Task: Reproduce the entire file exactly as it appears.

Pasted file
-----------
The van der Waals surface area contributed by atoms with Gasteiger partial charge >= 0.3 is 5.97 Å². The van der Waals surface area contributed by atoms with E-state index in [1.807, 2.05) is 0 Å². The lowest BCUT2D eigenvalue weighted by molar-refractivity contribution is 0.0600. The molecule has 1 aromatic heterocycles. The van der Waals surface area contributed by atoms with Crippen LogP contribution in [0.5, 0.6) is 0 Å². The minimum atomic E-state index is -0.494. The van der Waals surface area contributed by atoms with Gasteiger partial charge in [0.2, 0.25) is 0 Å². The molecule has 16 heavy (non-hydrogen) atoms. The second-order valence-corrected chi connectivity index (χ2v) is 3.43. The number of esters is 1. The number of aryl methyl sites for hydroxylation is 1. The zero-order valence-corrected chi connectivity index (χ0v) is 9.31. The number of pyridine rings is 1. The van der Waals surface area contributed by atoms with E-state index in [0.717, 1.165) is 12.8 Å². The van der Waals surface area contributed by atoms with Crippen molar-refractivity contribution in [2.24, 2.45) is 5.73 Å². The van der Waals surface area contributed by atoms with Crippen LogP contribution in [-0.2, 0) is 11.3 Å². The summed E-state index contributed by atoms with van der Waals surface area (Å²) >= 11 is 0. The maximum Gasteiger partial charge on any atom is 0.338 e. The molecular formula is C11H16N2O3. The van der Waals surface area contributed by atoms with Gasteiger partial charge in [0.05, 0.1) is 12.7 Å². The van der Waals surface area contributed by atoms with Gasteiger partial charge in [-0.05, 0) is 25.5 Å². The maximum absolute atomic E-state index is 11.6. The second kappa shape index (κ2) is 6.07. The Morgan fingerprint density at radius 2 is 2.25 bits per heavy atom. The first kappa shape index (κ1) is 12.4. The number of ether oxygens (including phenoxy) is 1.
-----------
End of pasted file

The van der Waals surface area contributed by atoms with Gasteiger partial charge >= 0.3 is 5.97 Å². The van der Waals surface area contributed by atoms with E-state index in [1.807, 2.05) is 0 Å². The lowest BCUT2D eigenvalue weighted by molar-refractivity contribution is 0.0600. The molecule has 1 aromatic heterocycles. The van der Waals surface area contributed by atoms with Crippen LogP contribution in [0.5, 0.6) is 0 Å². The minimum atomic E-state index is -0.494. The van der Waals surface area contributed by atoms with Gasteiger partial charge in [0.2, 0.25) is 0 Å². The molecule has 16 heavy (non-hydrogen) atoms. The second-order valence-corrected chi connectivity index (χ2v) is 3.43. The number of esters is 1. The number of aryl methyl sites for hydroxylation is 1. The zero-order valence-corrected chi connectivity index (χ0v) is 9.31. The number of pyridine rings is 1. The van der Waals surface area contributed by atoms with E-state index in [0.717, 1.165) is 12.8 Å². The van der Waals surface area contributed by atoms with Crippen molar-refractivity contribution in [2.24, 2.45) is 5.73 Å². The van der Waals surface area contributed by atoms with Crippen LogP contribution in [-0.2, 0) is 11.3 Å². The summed E-state index contributed by atoms with van der Waals surface area (Å²) >= 11 is 0. The maximum Gasteiger partial charge on any atom is 0.338 e. The molecular formula is C11H16N2O3. The van der Waals surface area contributed by atoms with Gasteiger partial charge in [0.05, 0.1) is 12.7 Å². The van der Waals surface area contributed by atoms with Gasteiger partial charge in [-0.05, 0) is 25.5 Å². The maximum absolute atomic E-state index is 11.6. The second kappa shape index (κ2) is 6.07. The Morgan fingerprint density at radius 2 is 2.25 bits per heavy atom. The first kappa shape index (κ1) is 12.4. The number of ether oxygens (including phenoxy) is 1.